Buddhist ethics, buying off ideas, buying scientists, Christian ethics, controlling universities, environmentally friendly, Ethics, Freedom of the Press, Fukushima, Fukushima and religion, Japan, lies, manipulating public opinion, nuclear and religion, nuclear disaster, nuclear ethics, nuclear industry, nuclear industry buying scientists, nuclear industry buying universities, Nuclear PR, nuclear propaganda, PR, propaganda, social ethics, TEPCO, Thou Shalt Not Kill, Thou Shalt Not Lie, Thou Shalt Not Steal, whatever happened to sin
“Lies and Truthfulness
First, one of the ethical principles of Buddhism and Christianity is truthfulness and the rejection of telling lies. The PR claims that electricity produced by nuclear power is cheap, environmentally friendly, and safe are blunt lies. It is only ‘cheap’ when ignoring the tax money used for construction of the power plants and the tremendous costs for the final disposal of nuclear waste. It is ‘safe’ only when the many accidents and the constant impact of radiation from the power plant under normal working conditions on the environment and human health are concealed. It is ‘environmentally friendly’ only when claiming that the CO2 emissions from conventional power plants are more dangerous than the radiation released by reactors during normal operation. Keeping quiet about one side of the coin (the ugly side) characterizes modern advertising. Telling only half of the truth means telling lies.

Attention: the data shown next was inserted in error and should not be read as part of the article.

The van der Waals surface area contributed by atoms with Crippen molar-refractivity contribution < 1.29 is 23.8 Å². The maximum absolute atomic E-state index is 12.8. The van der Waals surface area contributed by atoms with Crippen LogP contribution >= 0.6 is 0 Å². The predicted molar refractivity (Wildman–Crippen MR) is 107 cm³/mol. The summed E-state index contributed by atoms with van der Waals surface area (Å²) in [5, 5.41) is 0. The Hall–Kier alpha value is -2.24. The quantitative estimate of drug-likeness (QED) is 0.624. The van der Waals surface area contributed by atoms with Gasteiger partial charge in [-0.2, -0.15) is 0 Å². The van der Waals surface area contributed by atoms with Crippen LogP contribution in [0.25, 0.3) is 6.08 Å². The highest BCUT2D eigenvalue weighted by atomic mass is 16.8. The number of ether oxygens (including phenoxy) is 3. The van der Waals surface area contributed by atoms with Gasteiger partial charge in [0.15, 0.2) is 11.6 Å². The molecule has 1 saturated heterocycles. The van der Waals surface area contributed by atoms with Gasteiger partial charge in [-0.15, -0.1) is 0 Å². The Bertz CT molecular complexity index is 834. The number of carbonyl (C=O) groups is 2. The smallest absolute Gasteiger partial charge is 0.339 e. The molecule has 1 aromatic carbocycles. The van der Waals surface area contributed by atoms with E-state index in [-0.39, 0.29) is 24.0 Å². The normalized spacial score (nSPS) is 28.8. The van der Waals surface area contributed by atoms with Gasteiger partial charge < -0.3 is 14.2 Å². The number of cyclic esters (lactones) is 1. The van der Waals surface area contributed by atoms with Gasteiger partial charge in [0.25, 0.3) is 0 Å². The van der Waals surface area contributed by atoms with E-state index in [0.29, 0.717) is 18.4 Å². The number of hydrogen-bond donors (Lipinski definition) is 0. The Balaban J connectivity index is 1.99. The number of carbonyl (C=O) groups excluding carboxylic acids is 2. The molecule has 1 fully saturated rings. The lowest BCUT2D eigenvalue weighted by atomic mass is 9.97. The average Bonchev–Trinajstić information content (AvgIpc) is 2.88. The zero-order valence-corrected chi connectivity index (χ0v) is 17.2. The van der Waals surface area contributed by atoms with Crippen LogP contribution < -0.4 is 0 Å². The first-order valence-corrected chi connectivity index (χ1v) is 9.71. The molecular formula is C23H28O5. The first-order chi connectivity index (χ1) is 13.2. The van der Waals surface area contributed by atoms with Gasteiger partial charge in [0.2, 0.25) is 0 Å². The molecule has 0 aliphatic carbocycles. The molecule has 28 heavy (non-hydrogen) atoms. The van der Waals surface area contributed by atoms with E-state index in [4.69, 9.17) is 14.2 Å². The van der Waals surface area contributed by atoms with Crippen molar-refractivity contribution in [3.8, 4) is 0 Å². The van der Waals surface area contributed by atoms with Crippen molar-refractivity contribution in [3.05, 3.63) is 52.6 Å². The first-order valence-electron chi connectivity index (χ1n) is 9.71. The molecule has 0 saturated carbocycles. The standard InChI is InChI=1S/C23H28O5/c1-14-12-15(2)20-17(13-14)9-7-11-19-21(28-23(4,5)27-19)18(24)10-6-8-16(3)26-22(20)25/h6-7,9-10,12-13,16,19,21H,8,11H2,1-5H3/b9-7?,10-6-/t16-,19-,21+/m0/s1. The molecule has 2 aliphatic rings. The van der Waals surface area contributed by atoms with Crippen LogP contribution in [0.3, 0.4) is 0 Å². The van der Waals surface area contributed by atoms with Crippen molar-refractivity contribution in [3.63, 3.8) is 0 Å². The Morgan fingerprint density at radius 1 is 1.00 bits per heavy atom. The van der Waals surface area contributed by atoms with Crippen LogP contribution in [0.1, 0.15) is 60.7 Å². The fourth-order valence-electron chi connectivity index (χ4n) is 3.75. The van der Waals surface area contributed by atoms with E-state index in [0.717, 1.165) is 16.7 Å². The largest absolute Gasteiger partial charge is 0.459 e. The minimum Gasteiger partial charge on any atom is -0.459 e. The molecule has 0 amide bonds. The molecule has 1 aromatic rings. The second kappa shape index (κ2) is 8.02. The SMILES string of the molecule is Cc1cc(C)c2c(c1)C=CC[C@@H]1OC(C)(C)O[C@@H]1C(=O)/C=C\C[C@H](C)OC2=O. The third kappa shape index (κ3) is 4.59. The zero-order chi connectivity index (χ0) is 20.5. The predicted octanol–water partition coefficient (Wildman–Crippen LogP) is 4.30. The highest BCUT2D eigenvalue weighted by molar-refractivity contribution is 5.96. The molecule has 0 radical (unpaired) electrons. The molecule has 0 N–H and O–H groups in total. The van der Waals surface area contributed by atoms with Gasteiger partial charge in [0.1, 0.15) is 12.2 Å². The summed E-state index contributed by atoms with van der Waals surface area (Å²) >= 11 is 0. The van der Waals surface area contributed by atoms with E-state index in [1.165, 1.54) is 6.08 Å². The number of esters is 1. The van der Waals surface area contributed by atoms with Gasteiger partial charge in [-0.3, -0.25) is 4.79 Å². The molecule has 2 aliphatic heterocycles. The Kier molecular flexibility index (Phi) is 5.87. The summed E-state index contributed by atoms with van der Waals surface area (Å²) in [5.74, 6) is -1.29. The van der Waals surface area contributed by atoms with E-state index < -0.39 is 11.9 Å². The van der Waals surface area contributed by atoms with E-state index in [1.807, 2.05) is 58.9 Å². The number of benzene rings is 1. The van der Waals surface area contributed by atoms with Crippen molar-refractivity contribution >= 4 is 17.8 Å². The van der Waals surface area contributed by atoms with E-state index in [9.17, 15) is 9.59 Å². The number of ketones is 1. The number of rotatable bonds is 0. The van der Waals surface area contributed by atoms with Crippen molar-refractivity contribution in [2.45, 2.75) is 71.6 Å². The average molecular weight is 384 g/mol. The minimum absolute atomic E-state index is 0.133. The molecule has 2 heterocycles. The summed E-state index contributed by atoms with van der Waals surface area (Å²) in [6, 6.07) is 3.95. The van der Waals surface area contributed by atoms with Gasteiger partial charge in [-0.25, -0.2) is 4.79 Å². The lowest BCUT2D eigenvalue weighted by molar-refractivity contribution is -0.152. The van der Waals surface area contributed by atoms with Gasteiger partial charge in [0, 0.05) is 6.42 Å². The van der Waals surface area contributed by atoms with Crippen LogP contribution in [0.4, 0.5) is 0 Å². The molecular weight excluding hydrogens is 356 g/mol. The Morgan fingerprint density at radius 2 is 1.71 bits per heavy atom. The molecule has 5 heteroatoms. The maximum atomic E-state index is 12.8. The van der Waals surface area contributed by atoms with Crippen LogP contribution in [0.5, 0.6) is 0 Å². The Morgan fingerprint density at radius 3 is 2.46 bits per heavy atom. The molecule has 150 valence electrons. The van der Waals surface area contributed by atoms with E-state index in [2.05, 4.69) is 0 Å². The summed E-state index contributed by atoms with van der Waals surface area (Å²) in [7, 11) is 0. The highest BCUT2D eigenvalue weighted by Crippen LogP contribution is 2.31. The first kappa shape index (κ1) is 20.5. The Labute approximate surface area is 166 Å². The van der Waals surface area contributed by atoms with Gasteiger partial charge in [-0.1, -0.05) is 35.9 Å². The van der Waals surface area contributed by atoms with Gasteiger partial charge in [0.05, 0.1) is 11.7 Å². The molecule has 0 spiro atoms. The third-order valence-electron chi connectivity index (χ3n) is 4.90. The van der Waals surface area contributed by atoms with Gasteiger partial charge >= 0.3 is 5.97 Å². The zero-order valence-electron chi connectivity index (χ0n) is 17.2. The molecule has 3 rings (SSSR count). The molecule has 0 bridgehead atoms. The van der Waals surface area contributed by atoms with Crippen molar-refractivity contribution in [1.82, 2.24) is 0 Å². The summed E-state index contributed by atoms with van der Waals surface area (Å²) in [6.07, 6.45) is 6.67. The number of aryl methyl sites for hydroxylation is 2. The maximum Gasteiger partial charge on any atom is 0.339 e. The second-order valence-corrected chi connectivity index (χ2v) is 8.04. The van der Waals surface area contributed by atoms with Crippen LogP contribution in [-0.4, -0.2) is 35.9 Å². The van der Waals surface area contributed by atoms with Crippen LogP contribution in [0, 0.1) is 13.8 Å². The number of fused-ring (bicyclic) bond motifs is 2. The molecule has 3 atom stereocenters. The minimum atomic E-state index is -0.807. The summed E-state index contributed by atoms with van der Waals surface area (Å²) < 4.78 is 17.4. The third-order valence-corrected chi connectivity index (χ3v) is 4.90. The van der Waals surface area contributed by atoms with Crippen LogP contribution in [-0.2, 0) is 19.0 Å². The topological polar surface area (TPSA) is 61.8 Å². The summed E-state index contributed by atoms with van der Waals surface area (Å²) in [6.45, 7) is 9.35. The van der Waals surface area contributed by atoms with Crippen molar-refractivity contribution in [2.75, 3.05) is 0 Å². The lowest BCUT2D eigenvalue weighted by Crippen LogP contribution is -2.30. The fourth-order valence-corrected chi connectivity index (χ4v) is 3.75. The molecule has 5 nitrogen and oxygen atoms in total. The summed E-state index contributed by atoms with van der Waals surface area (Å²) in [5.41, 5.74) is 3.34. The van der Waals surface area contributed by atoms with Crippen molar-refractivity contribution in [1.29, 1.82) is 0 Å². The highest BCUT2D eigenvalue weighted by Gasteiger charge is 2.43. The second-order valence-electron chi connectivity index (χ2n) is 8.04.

Moreover, the amount of money spent by the nuclear industry for PR to manipulate public opinion is enormous. In the case of Japan, since 2011 the electric power companies have paid huge amounts to the mass media, scientists at universities, and others. If TEPCO had instead used this money to compensate for damage caused by its nuclear disaster, the government would not now need to spend the taxpayers’ money for such purposes. Since power companies in Japan possess monopolies in the regions in which they are operating, one wonders why they need to advertise so heavily in the media and sponsor academics. The only conceivable reason is the attempt to manipulate public opinion. Apparently in response to this outpour of money, critical reporting in most Japanese media has been suppressed – with a few exceptions, such as by the newspaper Tokyo Shimbun – and critical journalists have been fired. Even worse: as early as April 2011 the government issued laws attempting to strictly control the information flow on the Internet under the pretext of preventing the ‘spread of rumors.’ Previously, such drastic measures had been taken only by totalitarian regimes disturbed by the absence of a public outcry by Japanese citizens and organizations…”
Excerpt from: “The TEPCO Nuclear Disaster and the Responsibilities of Religions“, by Martin Repp. Please read the entire article here: http://www.rk-world.org/dharmaworld/dw_2013octdec_the-tepco-nuclear-disaster-and-the-responsibilities-of-religions.aspx
Note that Martin Repp is German and lived and worked in Japan for 21 years. Thus, this article has interesting details about the situation not found elsewhere. More importantly it deals with the topic of social ethics. These ethics transcend religion and are needed for our very survival. It is probably the most important article that we have read or posted. Social ethics is the deepest underpinnings of our Mining Awareness blog site.
Martin Repp points out that we should speak of the TEPCO nuclear disaster and not the Fukushima nuclear incident.